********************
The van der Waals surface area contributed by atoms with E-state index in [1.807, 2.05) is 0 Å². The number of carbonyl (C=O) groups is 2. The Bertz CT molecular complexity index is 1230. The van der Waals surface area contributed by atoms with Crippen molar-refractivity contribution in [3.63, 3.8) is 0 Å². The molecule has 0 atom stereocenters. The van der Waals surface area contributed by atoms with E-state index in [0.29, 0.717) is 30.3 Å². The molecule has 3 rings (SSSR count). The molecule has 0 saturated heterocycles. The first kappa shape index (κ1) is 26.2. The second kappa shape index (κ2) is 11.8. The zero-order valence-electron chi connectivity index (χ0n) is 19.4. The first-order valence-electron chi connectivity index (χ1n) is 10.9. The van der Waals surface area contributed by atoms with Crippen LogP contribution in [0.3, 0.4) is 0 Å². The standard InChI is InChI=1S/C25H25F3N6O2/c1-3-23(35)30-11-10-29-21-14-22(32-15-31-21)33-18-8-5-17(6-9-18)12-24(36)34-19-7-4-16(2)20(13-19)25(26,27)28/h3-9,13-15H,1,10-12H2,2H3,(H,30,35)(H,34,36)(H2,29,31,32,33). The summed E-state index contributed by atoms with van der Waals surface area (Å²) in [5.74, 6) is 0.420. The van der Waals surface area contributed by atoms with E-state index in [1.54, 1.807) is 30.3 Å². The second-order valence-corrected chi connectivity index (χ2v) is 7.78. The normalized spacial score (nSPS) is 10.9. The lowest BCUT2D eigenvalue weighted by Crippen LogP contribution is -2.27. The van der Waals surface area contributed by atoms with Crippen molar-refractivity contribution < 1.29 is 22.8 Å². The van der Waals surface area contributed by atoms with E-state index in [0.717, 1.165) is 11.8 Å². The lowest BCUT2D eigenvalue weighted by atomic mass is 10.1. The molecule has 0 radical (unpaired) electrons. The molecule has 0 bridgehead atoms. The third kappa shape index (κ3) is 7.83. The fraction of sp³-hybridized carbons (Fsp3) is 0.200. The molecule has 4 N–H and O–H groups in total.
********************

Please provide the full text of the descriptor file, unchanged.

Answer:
The van der Waals surface area contributed by atoms with E-state index in [1.807, 2.05) is 0 Å². The number of carbonyl (C=O) groups is 2. The Bertz CT molecular complexity index is 1230. The van der Waals surface area contributed by atoms with Crippen molar-refractivity contribution in [3.63, 3.8) is 0 Å². The molecule has 0 atom stereocenters. The van der Waals surface area contributed by atoms with E-state index in [0.29, 0.717) is 30.3 Å². The molecule has 3 rings (SSSR count). The molecule has 0 saturated heterocycles. The first kappa shape index (κ1) is 26.2. The second kappa shape index (κ2) is 11.8. The zero-order valence-electron chi connectivity index (χ0n) is 19.4. The first-order valence-electron chi connectivity index (χ1n) is 10.9. The van der Waals surface area contributed by atoms with Crippen LogP contribution in [0.3, 0.4) is 0 Å². The standard InChI is InChI=1S/C25H25F3N6O2/c1-3-23(35)30-11-10-29-21-14-22(32-15-31-21)33-18-8-5-17(6-9-18)12-24(36)34-19-7-4-16(2)20(13-19)25(26,27)28/h3-9,13-15H,1,10-12H2,2H3,(H,30,35)(H,34,36)(H2,29,31,32,33). The summed E-state index contributed by atoms with van der Waals surface area (Å²) in [5.74, 6) is 0.420. The van der Waals surface area contributed by atoms with E-state index in [1.54, 1.807) is 30.3 Å². The second-order valence-corrected chi connectivity index (χ2v) is 7.78. The normalized spacial score (nSPS) is 10.9. The lowest BCUT2D eigenvalue weighted by Crippen LogP contribution is -2.27. The van der Waals surface area contributed by atoms with Crippen molar-refractivity contribution < 1.29 is 22.8 Å². The van der Waals surface area contributed by atoms with E-state index in [0.717, 1.165) is 11.8 Å². The lowest BCUT2D eigenvalue weighted by atomic mass is 10.1. The molecule has 0 radical (unpaired) electrons. The molecule has 0 bridgehead atoms. The third kappa shape index (κ3) is 7.83. The fraction of sp³-hybridized carbons (Fsp3) is 0.200. The molecule has 4 N–H and O–H groups in total.